Jul 07, 2014
susancinsf in San Francisco Bay Area

authentic mexican in bakersfield, visalia and in between

great, looking forward to hearing your thoughts!

Jul 01, 2014
susancinsf in California

2014 Monterey Peninsula Restaurant Reviews by ALEDM

Thanks for the detailed report! Sounds like you ate well overall. Can you tell us how recently you were there?

Jul 01, 2014
susancinsf in California

authentic mexican in bakersfield, visalia and in between

La Perla Tapatia in Delano, just off the 99. I haven't been in a year or so and would love an update report. Lovely house made tortillas. On other sites people mention the shrimp tacos. I am a fan of their chicken soup. Here is my original report:

http://chowhound.chow.com/topics/790249

Jul 01, 2014
susancinsf in California

Itinerary Review (Kauai, Oaho, Big Island)

Indeed, to truly take advantage of the best of the food that Hawaii has to offer, IMO one also should try a bit of cooking with the distinctive ingredients that are hard to find elsewhere. Even coming from California where most anything is available if one looks a bit, I see fruit in the farmers markets in Hawaii that I've never tried before, even after multiple trips. and the markets are fun as well as a good way to learn more about those ingredients. But of course, shopping takes time and cooking a few meals is difficult when one is in a different locale every night or two.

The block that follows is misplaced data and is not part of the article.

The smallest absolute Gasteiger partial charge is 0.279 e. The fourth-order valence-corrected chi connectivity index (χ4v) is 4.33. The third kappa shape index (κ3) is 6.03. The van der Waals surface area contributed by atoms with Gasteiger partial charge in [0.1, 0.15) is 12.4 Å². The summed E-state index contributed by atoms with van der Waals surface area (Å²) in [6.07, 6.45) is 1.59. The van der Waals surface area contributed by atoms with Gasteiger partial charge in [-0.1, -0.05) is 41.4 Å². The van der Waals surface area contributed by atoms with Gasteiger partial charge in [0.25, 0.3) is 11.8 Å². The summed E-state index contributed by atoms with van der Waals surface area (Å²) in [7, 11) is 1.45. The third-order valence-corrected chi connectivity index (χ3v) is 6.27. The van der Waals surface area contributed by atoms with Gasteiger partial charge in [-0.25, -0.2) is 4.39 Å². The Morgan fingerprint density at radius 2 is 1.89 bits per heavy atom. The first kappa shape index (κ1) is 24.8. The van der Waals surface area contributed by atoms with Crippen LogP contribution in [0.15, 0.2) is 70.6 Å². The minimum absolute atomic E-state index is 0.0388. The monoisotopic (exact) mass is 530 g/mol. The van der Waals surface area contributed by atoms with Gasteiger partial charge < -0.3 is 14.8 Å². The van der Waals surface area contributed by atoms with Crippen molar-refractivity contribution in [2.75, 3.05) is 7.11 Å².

Jul 01, 2014
susancinsf in Hawaii

Itinerary Review (Kauai, Oaho, Big Island)

That sort of makes sense then, *other* than the fact that if the weather is at all iffy, I think you will regret your decision to take the saddle road after dark (and there really isn't that much to see or do at the Mauna Kea visitor's station unless the stars are out, so presumably you are timing it for after dark). Would be a total bust if it is cloudy or raining, and the road can be daunting in the (not uncommon) fog. (quite possible for the visitor's station to be above the fog, but not the rest of the road. If it is raining, you won't see stars anywhere along the route). Besides, the northern route from Honoka'a to Hilo is beautiful, with waterfalls and gardens that are gorgeous rain or shine. Edited to add: If you do insist on such craziness, I'd just do a light lunch/snack at Tex's and then have your early dinner at Merriman's rather than take the extra time to drive down to Waikaloa. My one unimpressive meal at Merriman's was at lunch, and I wonder if they aren't a better dinner place. Take a look at the lunch and dinner menus online: they do seem to be different.

Jun 30, 2014